-------

"What," Lily asked, "is this?"

Petunia squared her shoulders. "I'm getting ready for work."

Lily looked entirely nonplused. "You're in the typing pool at a drill company. You look you're going to a party."

"It's a perfectly proper work dress."

"And you smell like a perfume factory."

Petunia turned her nose up. "Don't your sort bother to dress professionally? Or do they wear those robe-things in everyday life?"

"They wear robe-things in everyday life," Lily said, without any noticeable inflection, ignoring the change of subject entirely. She took the little gilt chair Petunia had been sitting on. "I can get some of that perfume off if you like. I'm of age now, so -- "

"No thank you."

"It's a bit much!"

"Hmph." Petunia went to the smudged and crooked mirror that hung on her bedroom door and started getting her hair in order. "I'll have you know that people where I work appreciate the effort I make. Why, Mr. Dursley says he looks forward to seeing me every day because I brighten the place."

"Brighten…" Lily shook her head, as if such thing simply didn't compute. "It still doesn't look like a dress for typing. And your nails are so long. Tuney, what are you really doing? Did you decide to skip uni and go straight to finding a husband?"

"Oh, don't get on your high horse about uni! You're not going, either."

"There's no such thing in the wizarding world! Just apprenticeships. I'm going to study law enforcement, if they accept me."

"Of course you are."

Lily ground her teeth, like she was making some effort to control her temper. This effort didn't last long, as she abruptly blurted out, "You're too smart for this, Tuney. You know you are. I don't know how you convinced the teachers that you couldn't do maths, or why you insisted on writing bad papers -- "

"My papers weren't bad, just because you didn't agree with the conclusions. Or because the teachers didn't."

"The problem is that you don't seem to agree with the conclusions. Or at least that you don't bother making arguments for them." She turned the chair around and sat on it backward. "I had to do a paper for Transfiguration last year, talking about the ethics of deception in appearance. My teacher made me take a position that I didn't agree with, just so I'd learn to make an argument. Your papers… well, you just repeated things back from articles. I know you can do better than that. You've been arguing with me for years."

"Pfft."

"Or, well, you used to argue. You used to make cases against everything I was doing. Now, you just make pronouncements about how much you hate me."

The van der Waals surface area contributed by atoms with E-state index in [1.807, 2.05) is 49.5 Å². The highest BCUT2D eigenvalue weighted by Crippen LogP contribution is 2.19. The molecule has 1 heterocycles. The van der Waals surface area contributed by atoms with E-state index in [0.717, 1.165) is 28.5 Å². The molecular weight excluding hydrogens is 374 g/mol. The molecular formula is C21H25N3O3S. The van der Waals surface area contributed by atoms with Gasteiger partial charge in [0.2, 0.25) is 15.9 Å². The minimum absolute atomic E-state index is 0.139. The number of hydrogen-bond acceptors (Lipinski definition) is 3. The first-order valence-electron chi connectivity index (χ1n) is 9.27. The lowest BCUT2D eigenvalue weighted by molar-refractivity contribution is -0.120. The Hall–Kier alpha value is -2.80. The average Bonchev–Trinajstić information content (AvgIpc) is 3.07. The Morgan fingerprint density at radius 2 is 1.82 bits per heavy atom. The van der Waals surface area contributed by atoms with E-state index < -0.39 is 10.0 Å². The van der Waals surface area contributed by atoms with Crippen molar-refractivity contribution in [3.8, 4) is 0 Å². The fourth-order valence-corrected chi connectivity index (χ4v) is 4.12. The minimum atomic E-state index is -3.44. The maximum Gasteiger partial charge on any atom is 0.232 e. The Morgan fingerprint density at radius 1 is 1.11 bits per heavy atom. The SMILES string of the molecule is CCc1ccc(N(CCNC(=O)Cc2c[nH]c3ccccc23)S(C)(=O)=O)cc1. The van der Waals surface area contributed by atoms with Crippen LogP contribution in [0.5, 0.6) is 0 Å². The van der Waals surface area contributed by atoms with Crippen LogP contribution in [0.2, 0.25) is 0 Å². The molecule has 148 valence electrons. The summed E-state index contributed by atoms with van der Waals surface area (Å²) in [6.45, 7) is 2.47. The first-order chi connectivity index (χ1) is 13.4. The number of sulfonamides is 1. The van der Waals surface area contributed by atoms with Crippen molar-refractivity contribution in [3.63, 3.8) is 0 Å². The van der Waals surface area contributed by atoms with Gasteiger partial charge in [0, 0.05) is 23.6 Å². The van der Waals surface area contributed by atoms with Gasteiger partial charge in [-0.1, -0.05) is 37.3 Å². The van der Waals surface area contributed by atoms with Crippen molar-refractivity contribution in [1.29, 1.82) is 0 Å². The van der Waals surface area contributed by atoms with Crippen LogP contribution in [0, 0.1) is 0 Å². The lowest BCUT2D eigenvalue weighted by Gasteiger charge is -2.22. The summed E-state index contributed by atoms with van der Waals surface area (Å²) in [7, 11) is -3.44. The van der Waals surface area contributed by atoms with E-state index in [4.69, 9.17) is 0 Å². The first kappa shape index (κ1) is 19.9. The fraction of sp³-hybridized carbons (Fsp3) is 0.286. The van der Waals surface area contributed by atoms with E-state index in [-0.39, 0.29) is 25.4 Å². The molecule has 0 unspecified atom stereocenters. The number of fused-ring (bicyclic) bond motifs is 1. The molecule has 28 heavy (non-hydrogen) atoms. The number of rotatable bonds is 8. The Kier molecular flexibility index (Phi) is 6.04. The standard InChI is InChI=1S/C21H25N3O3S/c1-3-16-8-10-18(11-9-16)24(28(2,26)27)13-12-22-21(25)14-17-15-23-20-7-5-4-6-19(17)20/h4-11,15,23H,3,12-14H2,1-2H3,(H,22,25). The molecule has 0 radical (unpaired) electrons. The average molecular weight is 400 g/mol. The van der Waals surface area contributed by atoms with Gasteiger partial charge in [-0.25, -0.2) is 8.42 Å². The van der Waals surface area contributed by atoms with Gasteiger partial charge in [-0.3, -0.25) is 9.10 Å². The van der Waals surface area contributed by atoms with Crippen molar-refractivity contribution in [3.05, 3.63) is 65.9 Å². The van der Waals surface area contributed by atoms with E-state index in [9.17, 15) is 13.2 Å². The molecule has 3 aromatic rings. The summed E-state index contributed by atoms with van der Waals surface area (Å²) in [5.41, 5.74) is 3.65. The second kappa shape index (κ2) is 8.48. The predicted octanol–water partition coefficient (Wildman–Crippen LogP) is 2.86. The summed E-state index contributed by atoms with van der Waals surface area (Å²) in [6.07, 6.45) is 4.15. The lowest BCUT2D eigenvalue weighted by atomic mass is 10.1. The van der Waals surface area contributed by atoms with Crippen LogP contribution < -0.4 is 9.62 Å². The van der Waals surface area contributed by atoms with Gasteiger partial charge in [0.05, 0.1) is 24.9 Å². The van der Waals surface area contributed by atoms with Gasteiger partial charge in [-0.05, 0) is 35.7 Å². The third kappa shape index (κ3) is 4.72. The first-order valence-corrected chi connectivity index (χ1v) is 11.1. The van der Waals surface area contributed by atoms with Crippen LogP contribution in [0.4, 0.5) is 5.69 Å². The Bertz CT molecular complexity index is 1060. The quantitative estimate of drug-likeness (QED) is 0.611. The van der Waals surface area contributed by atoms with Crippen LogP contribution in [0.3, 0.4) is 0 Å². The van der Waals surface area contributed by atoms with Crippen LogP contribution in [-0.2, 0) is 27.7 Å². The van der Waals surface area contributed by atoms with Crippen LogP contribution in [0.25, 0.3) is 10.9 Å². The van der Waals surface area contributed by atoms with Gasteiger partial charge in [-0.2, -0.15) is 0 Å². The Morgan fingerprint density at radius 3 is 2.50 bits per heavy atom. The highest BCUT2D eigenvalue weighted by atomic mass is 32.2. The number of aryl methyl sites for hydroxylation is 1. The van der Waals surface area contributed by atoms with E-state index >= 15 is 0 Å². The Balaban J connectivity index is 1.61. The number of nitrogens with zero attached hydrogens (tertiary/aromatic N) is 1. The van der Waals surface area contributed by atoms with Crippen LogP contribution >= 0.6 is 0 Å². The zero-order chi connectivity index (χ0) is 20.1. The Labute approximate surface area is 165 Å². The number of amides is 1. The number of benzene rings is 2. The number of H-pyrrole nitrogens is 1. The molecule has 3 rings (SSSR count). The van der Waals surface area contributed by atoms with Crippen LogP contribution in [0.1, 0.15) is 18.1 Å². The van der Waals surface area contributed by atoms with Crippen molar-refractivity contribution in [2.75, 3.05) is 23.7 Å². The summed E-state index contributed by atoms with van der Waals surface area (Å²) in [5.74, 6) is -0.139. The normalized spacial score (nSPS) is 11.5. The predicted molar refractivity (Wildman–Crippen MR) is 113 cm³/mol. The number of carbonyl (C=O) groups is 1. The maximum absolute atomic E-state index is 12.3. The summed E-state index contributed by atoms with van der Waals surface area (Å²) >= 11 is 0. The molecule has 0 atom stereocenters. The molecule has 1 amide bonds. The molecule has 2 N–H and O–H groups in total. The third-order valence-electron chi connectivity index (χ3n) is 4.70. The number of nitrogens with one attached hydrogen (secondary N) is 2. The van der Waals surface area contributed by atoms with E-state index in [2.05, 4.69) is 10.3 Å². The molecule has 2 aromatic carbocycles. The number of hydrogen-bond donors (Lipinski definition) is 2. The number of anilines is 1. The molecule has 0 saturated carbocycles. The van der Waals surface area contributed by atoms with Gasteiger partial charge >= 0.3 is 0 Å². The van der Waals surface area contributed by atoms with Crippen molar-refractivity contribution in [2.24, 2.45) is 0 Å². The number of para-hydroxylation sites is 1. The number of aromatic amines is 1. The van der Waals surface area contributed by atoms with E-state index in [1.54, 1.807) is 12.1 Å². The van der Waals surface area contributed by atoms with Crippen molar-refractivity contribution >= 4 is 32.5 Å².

"I don't hate you. I just hate… this." Petunia waved her hand around, pretending that it was Lily's wand. "It's freakish. And lazy. I notice you don't need to take a summer post. Mum and Daddy aren't even making you contribute to your ridiculous education."

"First, I have a summer post. I'm brewing antidotes for the apothecary. What do you think I'm doing in the kitchen all day? Second, I've worked out finances with Hogwarts. They don't deny anyone based on gold, and they aren't charging anything outlandish."

"Is that how that Snape boy can afford boarding school?"

Lily flinched as if struck.

Petunia pushed it. She wasn't sure why. But watching perfect, beloved Lily squirm seemed a good enough reason. "Oh, that's right. He turned out to be filth, which is what I told you in the first place."

"Tuney…"

"Threw something at you, just like he threw that branch at me, didn't he?"

"Tuney, stop it."

"But of course, it was fine when he was just attacking me. I'm just a Muggle. Who cares if I'm your sister? But when he attacked someone important…"

"I gave him what-for about that branch he threw at you."

"I observe that you stayed friends with him until he attacked the other freaks." Petunia turned decisively away and went back to work on her hair. "You can get out of my room now."

"Oh, please." Lily rolled her eyes and didn't make any move to leave. "And we aren't talking about me. We're talking about you. What is this?" she waved her hand at Petunia's dress again. "You look like an advert for some cleaning product, about the little wife who looks good at the end of a day cleaning so that her husband isn't forced to look at broken nails or whatnot." She wrinkled her nose. "You look like you're about to vacuum in pearls and heels."